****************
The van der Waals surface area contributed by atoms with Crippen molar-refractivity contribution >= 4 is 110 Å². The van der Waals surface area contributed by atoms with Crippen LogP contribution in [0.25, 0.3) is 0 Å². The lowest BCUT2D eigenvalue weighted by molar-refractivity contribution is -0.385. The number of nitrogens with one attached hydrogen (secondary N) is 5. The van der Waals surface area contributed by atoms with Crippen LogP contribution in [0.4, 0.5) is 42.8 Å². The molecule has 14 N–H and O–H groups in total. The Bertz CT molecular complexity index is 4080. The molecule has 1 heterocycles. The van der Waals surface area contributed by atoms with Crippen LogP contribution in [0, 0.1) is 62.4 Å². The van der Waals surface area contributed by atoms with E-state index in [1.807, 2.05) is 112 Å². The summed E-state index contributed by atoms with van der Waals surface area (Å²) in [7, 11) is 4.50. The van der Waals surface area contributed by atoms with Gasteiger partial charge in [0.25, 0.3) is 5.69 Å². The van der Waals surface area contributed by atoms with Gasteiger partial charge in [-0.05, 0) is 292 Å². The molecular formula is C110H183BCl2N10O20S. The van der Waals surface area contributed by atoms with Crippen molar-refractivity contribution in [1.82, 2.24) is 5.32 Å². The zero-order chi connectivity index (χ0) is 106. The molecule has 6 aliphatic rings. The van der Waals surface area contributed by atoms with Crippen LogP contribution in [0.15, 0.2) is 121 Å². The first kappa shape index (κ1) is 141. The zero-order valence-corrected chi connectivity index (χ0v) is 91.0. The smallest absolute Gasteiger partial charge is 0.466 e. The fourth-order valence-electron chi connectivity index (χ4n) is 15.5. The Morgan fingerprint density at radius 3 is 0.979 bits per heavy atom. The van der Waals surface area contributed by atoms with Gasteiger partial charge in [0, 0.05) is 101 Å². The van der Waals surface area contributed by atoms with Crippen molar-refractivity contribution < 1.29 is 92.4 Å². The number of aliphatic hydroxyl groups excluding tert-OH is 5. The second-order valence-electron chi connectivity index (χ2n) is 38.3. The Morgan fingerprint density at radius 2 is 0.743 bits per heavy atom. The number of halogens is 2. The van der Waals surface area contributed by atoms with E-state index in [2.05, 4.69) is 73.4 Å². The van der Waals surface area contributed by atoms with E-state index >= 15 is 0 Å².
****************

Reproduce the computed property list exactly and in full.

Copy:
The van der Waals surface area contributed by atoms with Crippen molar-refractivity contribution >= 4 is 110 Å². The van der Waals surface area contributed by atoms with Crippen LogP contribution in [0.25, 0.3) is 0 Å². The lowest BCUT2D eigenvalue weighted by molar-refractivity contribution is -0.385. The number of nitrogens with one attached hydrogen (secondary N) is 5. The van der Waals surface area contributed by atoms with Crippen LogP contribution in [0.4, 0.5) is 42.8 Å². The molecule has 14 N–H and O–H groups in total. The Bertz CT molecular complexity index is 4080. The molecule has 1 heterocycles. The van der Waals surface area contributed by atoms with Crippen LogP contribution in [0, 0.1) is 62.4 Å². The van der Waals surface area contributed by atoms with E-state index in [1.807, 2.05) is 112 Å². The summed E-state index contributed by atoms with van der Waals surface area (Å²) in [7, 11) is 4.50. The van der Waals surface area contributed by atoms with Gasteiger partial charge in [0.25, 0.3) is 5.69 Å². The van der Waals surface area contributed by atoms with Gasteiger partial charge in [-0.05, 0) is 292 Å². The molecular formula is C110H183BCl2N10O20S. The van der Waals surface area contributed by atoms with Crippen molar-refractivity contribution in [1.82, 2.24) is 5.32 Å². The zero-order chi connectivity index (χ0) is 106. The molecule has 6 aliphatic rings. The van der Waals surface area contributed by atoms with Crippen LogP contribution in [0.15, 0.2) is 121 Å². The first kappa shape index (κ1) is 141. The zero-order valence-corrected chi connectivity index (χ0v) is 91.0. The smallest absolute Gasteiger partial charge is 0.466 e. The fourth-order valence-electron chi connectivity index (χ4n) is 15.5. The Morgan fingerprint density at radius 3 is 0.979 bits per heavy atom. The van der Waals surface area contributed by atoms with Gasteiger partial charge in [0, 0.05) is 101 Å². The van der Waals surface area contributed by atoms with Crippen molar-refractivity contribution < 1.29 is 92.4 Å². The number of aliphatic hydroxyl groups excluding tert-OH is 5. The second-order valence-electron chi connectivity index (χ2n) is 38.3. The Morgan fingerprint density at radius 2 is 0.743 bits per heavy atom. The number of halogens is 2. The van der Waals surface area contributed by atoms with E-state index in [2.05, 4.69) is 73.4 Å². The van der Waals surface area contributed by atoms with E-state index >= 15 is 0 Å².